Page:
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Lisbon is not the first place that comes to the minds of surfers, but the city can actually offer plenty of surfing spots. As the coastline is pretty long, the beaches rarely get overcrowded, dozens of surfing schools vary in prices and it is possible to find an affordable one. However, the size of the waves highly depends on the season.
For the beginners, it is better to come to Lisbon in the late spring or early summer as the waves are rather small. Even though the temperature of the air might be high—around 30°C – the water remains cold (15°C) and a wetsuit is required.
More experienced surfers would enjoy coming to Lisbon in spring or autumn when the waves get bigger. For those who know the basics of surfing practising in summer would be rather boring. Meanwhile, as winters are mild enough, the most experienced surfers may arrive even in December-February. Due to the large Atlantic storms, the best swells are found along the coast but the water is pretty cold. But generally, the best periods are spring and autumn, when the waves are big enough and it's not too cold outside. Moreover, as the best surfing conditions are outside the summer months, car rental prices are lower so driving to the more remote locations is more affordable.
Lots of surfers’ schools and spots for practising are located west of Lisbon (Cascais and the Estoril coast) and south (Costa da Caparica). They differ in terms of wave types and directions, and the number of surfers. Hence, you should do a bit of research before planning your surfing trip to the Lisbon region.
When is the optimal period to go surfing in Lisbon?
Surfing activity in Lisbon is ideal from September to May when wave consistency and height are at their peak. Newbies can easily learn the ropes between late spring and early summer when waves are gentler. With gentle winters, even the more competent surfers can take part between December and February, albeit while wearing a wetsuit due to the cold water. Off-season rates offer a more affordable car-hire, making travel to remote locations more pocket-friendly. Show more
What are the hottest surfing locations in Lisbon?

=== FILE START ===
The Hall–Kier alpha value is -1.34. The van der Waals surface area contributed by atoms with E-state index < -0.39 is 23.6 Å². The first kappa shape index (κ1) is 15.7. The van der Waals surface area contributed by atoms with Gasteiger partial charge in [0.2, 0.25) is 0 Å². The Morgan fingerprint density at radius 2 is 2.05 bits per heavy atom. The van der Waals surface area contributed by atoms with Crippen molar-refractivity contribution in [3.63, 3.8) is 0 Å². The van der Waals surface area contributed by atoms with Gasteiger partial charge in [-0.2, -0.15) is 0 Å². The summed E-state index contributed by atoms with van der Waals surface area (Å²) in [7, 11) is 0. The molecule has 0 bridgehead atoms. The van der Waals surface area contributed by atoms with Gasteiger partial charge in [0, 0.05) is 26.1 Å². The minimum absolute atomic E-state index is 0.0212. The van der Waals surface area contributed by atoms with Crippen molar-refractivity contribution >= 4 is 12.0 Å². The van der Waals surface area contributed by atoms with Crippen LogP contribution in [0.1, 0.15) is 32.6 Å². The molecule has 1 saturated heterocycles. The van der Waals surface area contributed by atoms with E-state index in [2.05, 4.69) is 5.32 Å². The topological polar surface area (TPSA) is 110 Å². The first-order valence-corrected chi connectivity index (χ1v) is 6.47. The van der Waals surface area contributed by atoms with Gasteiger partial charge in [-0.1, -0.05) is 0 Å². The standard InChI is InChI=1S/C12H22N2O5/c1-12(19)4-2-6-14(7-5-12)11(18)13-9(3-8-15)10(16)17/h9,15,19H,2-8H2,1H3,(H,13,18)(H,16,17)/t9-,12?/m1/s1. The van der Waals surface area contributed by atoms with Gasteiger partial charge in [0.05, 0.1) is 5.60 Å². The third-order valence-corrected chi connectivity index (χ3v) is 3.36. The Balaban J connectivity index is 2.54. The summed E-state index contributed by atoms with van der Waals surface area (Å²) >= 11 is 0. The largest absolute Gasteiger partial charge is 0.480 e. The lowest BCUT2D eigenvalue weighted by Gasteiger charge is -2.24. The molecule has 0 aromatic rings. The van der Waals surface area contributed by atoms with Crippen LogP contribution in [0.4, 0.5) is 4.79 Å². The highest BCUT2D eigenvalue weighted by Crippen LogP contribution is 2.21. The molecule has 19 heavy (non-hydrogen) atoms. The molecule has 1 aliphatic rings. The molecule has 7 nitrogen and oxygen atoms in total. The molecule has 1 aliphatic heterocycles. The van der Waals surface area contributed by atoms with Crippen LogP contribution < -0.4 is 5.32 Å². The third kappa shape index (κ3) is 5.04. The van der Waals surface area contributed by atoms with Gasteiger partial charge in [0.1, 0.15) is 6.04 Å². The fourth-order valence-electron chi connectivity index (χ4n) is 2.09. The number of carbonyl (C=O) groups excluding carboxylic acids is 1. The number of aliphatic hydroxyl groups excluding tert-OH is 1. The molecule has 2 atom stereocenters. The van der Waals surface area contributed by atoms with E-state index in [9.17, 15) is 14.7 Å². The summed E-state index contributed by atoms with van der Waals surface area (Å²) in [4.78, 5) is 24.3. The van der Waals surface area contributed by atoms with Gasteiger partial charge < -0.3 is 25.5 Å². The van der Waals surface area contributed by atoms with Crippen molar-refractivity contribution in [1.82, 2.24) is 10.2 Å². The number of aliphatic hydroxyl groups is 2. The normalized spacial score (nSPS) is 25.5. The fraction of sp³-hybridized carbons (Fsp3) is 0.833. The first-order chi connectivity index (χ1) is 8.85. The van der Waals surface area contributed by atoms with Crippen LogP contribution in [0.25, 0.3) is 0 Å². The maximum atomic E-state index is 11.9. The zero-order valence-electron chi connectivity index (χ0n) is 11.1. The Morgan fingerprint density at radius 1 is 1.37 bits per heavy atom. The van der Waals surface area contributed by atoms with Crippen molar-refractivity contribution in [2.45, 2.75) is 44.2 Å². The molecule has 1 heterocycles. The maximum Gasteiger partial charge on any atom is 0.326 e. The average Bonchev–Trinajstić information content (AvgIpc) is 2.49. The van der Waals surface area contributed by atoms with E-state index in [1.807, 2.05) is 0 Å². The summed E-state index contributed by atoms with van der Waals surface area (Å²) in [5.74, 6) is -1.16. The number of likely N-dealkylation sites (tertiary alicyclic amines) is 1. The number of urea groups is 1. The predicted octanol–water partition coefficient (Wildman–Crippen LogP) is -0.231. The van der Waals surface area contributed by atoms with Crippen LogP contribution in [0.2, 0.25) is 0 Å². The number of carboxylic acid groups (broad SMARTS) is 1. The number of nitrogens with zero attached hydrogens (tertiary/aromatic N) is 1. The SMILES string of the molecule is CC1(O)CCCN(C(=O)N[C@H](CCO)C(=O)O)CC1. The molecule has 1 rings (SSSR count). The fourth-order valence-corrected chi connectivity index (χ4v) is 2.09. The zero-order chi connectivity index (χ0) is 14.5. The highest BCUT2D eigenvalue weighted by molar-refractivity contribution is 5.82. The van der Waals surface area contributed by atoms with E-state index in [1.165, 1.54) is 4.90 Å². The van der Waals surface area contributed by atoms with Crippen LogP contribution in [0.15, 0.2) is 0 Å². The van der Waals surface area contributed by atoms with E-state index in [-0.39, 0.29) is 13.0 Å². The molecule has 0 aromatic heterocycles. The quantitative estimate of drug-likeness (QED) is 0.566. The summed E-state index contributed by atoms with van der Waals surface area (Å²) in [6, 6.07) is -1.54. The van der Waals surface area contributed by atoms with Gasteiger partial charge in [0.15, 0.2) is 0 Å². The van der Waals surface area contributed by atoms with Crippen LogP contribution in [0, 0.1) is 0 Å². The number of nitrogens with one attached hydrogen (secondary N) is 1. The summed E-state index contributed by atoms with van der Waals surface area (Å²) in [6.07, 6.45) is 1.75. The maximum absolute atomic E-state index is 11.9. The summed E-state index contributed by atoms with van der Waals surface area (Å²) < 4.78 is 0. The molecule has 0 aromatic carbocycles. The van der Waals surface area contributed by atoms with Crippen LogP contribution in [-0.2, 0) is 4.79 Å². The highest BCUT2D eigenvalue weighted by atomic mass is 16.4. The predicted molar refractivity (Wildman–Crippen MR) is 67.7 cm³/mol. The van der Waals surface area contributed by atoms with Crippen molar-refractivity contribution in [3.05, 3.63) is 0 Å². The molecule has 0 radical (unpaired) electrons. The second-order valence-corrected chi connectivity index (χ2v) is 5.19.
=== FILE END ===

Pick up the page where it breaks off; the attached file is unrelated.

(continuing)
Lisbon's top surfing sites can be found southward of the Costa da Caparica or westward of Cascais and the Estoril coast. Each site offers varying numbers of surfers, wave directions and types. Praia Grande, Guincho, Carcavelos, and Costa da Caparica are some of the preferred picks for surfers of all skill levels. For comparison purposes, the coast further west provides longer stronger waves, while the South's beaches tend to have smaller breaks making them better suited for amateurs. Show more
What is the water temperature like in Lisbon?
For European coastal waters, Lisbon experiences moderate temperature ranges, making it viable to surf in any season. During peak summer, air temperatures can rise to 30°C, but the water remains cold with temperatures hovering at 15°C, necessitating a wetsuit. Conversely, the mild winters enable surfers to enjoy the waves throughout the year, despite colder waters falling from 10°C. Show more
How do the surfing conditions vary in Lisbon with respect to seasonal changes?
Highly influenced by the seasons, optimal surfing times in Lisbon differ significantly. Relative to the wave heights, the smaller waves that are perfect for beginners can be located later in the spring and during the initial stages of summer. Generally, from September to May, wave heights are more frequent and present more challenge — the perfect backdrop for experienced surfers. Surfing can still be done in winter, but being a cold season, a wetsuit is a must. Skilled surfers will especially enjoy waves during Atlantic storms in December to February. Show more
What is the difference between schools and surfing spots in the west and south of Lisbon?
Lisbon's surfing schools have a range of prices, with some located along the shoreline and some near the beach. In the west, surfers can expect more extensive and complicated waves, while the southern beaches offer more arbitrary sizes. Surfing schools have varying prices, and the number of surfers at each location is diverse, requiring comprehensive research. Show more